Sunday, October 11, 2009


I'm still not quite ready for the synthesis of Surfside and fairy tales. I approach it, draft it, and leave the carcass on the beach. While casting it aside, I continue to march grimly through Cultural Amnesia. I can't stop reading this book. It feels like sitting in a library in an Ivy League college when you're not really there for the education, but you like the idea of the way it smells and looks for the few moments you're there. Worlds pass in the comings and goings of the books.

As you might imagine from the paragraph above, worlds that barely touch anything other than my imagination. It is unlikely that I will even do myself the favor of picking out some of the recommended German texts and try to recover my college German in words that are a beginner's way into the tongue. The idea startles me with the effort involved--learning a language for no reason other than the beauty of the thoughts contained therein. I couldn't learn one when I thought my grades and future employment depended on it. But then, so much of that education was posited as a financial investment that so far hasn't paid off in more than the momentary double-take of a temporary agency staffer in that degree being listed on the otherwise clerical resume.

I won't be picking up German again because I never had a good understanding of more than a few words in the first place. Even my mother retained enough of her French to be able to read in it decades after her last exam. She loved the language to the extent that she could sing in it and read it to us when we were little. While this is probably due to her own proclivities, one wonders if it was also that she learned enough of it to be able to do as the author of these essays that I'm reading suggests--she knew it well enough to pick up a book written in the language and puzzle her way through it.

Another question that occurs to me as I go through this book is why I was never introduced to the essay in school. We wrote them for grades for years, yet we never studied the ones that were written in the journals of our time or any previous ones. Why didn't we study a form that we were supposed to write? Why didn't we study criticism in addition to literature? Journalism in addition to fiction? Why was my English education limited to a poor selection of classical fiction? It gave me the idea that there was room for an extra book; that I might be able to contribute to a thin stream of literature that skipped from great book to great book like a frog traversing a pond?

Please don't take these remarks to be directed at teachers, who are looking for competence in state-directed areas (less so when I was in school, thank goodness). They are more directed at the areas chosen by the faceless nameless who decided that I should learn to write an essay without the benefit of ever learning to what uses they could be put. It's also directed at myself for never asking the questions until now.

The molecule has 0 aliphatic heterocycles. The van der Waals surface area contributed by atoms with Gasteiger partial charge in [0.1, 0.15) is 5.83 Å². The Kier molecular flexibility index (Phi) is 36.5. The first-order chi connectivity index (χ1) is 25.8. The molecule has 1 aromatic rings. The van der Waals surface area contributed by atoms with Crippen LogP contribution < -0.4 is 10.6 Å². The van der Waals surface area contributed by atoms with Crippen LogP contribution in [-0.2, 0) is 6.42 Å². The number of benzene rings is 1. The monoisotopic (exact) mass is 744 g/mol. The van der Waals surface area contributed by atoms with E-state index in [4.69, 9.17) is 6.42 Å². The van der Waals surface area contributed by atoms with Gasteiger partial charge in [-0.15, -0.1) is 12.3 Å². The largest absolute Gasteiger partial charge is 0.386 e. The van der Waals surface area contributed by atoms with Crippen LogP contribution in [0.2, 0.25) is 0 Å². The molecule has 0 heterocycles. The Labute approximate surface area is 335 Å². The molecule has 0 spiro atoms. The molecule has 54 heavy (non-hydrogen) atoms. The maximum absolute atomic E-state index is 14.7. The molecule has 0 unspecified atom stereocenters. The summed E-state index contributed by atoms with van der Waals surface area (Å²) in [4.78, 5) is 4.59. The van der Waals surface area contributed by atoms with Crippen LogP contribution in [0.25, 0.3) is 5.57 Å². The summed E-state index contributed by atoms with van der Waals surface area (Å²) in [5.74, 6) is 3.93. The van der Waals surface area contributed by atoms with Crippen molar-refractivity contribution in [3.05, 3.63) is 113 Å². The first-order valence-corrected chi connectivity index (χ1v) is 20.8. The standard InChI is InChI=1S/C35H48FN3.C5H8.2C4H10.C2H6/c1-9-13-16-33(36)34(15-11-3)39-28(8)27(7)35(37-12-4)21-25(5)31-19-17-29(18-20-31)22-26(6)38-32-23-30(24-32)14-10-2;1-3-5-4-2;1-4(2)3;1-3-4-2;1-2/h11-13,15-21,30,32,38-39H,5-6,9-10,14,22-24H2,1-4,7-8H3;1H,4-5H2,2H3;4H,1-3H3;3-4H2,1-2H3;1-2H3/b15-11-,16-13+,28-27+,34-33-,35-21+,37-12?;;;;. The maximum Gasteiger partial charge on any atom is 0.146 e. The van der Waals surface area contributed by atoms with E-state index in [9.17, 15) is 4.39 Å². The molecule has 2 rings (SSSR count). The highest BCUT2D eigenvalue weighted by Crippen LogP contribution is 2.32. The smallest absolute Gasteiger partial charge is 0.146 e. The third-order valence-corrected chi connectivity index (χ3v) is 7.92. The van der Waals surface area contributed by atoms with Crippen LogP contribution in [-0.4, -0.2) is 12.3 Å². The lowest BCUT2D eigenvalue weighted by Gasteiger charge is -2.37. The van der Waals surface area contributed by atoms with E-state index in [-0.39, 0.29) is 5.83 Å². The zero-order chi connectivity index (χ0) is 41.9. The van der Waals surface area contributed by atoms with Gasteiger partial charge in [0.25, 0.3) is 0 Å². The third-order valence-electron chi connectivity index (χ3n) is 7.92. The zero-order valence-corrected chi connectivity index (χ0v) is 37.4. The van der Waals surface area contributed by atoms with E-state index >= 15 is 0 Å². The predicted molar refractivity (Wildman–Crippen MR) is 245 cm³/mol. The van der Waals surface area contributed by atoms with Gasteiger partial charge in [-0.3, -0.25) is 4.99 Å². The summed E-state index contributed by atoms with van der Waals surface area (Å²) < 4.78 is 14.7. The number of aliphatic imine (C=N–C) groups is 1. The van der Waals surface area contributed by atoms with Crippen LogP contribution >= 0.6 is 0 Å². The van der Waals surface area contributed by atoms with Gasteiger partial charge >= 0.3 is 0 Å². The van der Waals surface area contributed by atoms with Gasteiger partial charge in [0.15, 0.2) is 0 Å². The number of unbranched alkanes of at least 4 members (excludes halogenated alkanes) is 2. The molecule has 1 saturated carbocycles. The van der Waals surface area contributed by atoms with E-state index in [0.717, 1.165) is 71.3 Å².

And, of course, the forecast is for didactic reading to continue through the next several weeks. Per a chance comment encountered earlier, I'm also thinking about seeing if I can finish War and Peace in a week. Anyone out there a fan who'd like to offer encouragement? Favorite scenes? Favorite character?

Thursday, October 8, 2009


Submerged in Clive James' Cultural Amnesia, I feel as if I'm walking on the bottom of the ocean on the ashes of civilization--remnants of good and evil alike rolled like a palate beneath the ceaseless muttering of a haunted sea. So far, this is a book an edifice, a beautiful tomb of an education that must have died before reaching the practical university from which I took my degree.

It shocks me how these tiny vignettes can render a day pointless and yet remind one that remaining engaged may be the only meaning one can hope to find in it. I need to slow down, to restrict myself to just a few names a week.

Despite the negativity it engenders, it forms part of the bulwhark against the nattering of the story-formation lecturers; the ideas present both argue against allowing authority to assume to itself knowledge that is absolute-beyond-question and of forgetting that writing is a conversation and not a string of sensational events dragged from the eyes through the nervous system at speed.

There are better things to gain from the book. So far, I've carefully packed away regrets: I speak only one language; I have such a tenuous understanding of world history that famous names float on nothing but fame on a foam of diffidence; I would be one of those people turning away from hard things, I turn away now; and I find only stasis in the terrible stories.

I look forward to going back to the shallows with the next book on the agenda (which I won't name, since I'm bad about picking up yet other books) and exploring the possibility that our world is the safe one, it's the other that is dangerous.